Voices & Creators is a platform for Summer Search's community to share perspectives, creations, talents, and more.
(He | Him)
- Aon Apprentice, HR Data Analyst, Author.
- Summer Search Philadelphia Post-Secondary Student.
- Philadelphia, PA.
What He's Sharing:
'A Conversation Between Two Birds,' a poem he wrote back in 2019 from a (currently in progress) book of short stories and poetry. As Khalil elaborates:
"My book 'Boy Feelings' was written to depict the Queer & Black experience from a young age into adulthood. The poems / stories capture the feelings, perceptions and memories associated with growing up feeling unseen or unloved.
"It's difficult to express one thing when we are made up of so many different experiences and cultural references. This poem is from chapter two entitled simply, 'Black'.
"Furthermore, the inability to relate or cope with the negative perception of self-image, creating space for indifference and angst. This poem for example is a clear degree of separation using the analogy of swimming in a pond meant for someone else. Put simply, the background of this poem was written to cope with feeling like a stranger in my own home (country, community, etc.).
"There is also an audio version as I feel there is no stronger set of words than that of a poem read in the tone of the artist. I hope this resonates with someone."
A Conversation Between Two Birds
Negro Swan, you the odd one out,
Well, you can’t swim so good.
You're always so loud.
And you smell funny, not like all the other swans at all,
your beak so long, and lips so big,
That must be why it's so easy for you,
to drink from my pond,
you mustn’t even try, the water just, call out to you, and you find it so easy to take, Mm.
Negro Swan, how you live with a beak so long, and wings so dark?
Why you fly the way you do?
And when the feeders come, why you always last to eat?
I know you like to eat with feet as big as yours,
But you act like the food not good enough for you,
Listen, I know you different than the rest of the swans,
But that’s not why the others tug on your tail, and pluck at your feathers,
It’s because you in our pond,
You know we wouldn’t be so mean, if you weren’t here,
standing out, looking so black, nothing like the rest of us.
If you were to just go back to your own pond,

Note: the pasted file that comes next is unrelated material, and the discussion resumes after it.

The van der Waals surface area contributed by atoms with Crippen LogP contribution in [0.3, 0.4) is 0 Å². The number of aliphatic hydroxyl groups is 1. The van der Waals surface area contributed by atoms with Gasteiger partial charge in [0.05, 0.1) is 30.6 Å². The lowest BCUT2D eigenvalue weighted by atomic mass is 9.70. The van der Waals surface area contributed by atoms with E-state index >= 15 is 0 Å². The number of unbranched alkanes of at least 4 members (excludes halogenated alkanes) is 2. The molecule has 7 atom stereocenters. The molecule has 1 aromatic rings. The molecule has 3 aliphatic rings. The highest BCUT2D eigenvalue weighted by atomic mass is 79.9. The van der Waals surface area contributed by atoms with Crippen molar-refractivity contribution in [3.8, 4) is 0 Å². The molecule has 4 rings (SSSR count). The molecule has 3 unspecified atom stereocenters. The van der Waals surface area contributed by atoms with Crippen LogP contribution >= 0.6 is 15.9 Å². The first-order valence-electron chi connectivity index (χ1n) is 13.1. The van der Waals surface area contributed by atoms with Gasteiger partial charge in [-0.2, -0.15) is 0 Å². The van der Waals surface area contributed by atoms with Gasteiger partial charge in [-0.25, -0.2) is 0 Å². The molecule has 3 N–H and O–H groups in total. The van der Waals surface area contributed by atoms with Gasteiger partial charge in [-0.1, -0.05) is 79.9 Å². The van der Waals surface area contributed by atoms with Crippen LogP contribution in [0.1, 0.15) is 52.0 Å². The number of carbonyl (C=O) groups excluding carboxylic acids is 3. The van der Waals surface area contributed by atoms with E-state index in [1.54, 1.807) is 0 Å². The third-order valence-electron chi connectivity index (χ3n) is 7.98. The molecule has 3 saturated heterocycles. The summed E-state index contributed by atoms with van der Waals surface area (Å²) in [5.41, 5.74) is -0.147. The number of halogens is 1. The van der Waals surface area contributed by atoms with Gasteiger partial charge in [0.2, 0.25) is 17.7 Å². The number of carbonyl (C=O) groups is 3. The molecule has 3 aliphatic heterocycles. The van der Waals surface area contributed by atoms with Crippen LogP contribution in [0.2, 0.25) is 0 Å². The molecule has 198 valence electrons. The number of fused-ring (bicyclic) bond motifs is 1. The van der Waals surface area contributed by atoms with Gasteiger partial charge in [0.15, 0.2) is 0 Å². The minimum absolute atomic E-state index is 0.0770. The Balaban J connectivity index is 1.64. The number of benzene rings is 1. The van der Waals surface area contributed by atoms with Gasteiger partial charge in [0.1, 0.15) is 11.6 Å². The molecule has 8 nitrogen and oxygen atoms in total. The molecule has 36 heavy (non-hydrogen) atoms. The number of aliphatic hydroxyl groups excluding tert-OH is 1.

And drink your own water,
no one would peck at you,
You’d be safe and happy back where you came from,
So how about it, negro swan, why don’t you go to your own pond?
what it must feel like to be you, I wonder,
To never hear the call of rain, and thunder,
in a pond make just for you,
I suppose it must feel brand new,
with your light feather, and small beak,
of course, someone must help you eat,
You see the food I seek,
Is never given for treat,
For negro swan, I feel unique,
No one ever wants to feed the freak,
You ask me why I fly the way I do,
And with a sky as high, wouldn’t you?
A chance to be free,
don’t you feel it too?
Or is it only me,
Who feels chained to you,
With wings plucked
And beaks Broken,
I, negro swan,
alone to fight,
No one fawn,
Hold myself tight,
Where do little black birds come from?
A question beats your mind like drum,
You think and wonder,
While lands are left by plunder,
Little black birds, burn and scorn,
Left their families, thousands mourn,
what pond is mine,
Deserted by time,
My home, is mine no more,
You ripped the thread, tore,
My feathers bold and black,
To stand out I have a knack,
My beak, big to speak,
Too weak? will mean defeat,
My feet? Swollen from resisting retreat,
A seat? is something we do not seek,
how it must be,
to live so free,
To see so little in me,
But I, negro swan,
I can see,
you're afraid of me.
Thank you Khalil for sharing this powerful and personal reflection, and for being part of this extraordinary Summer Search community.
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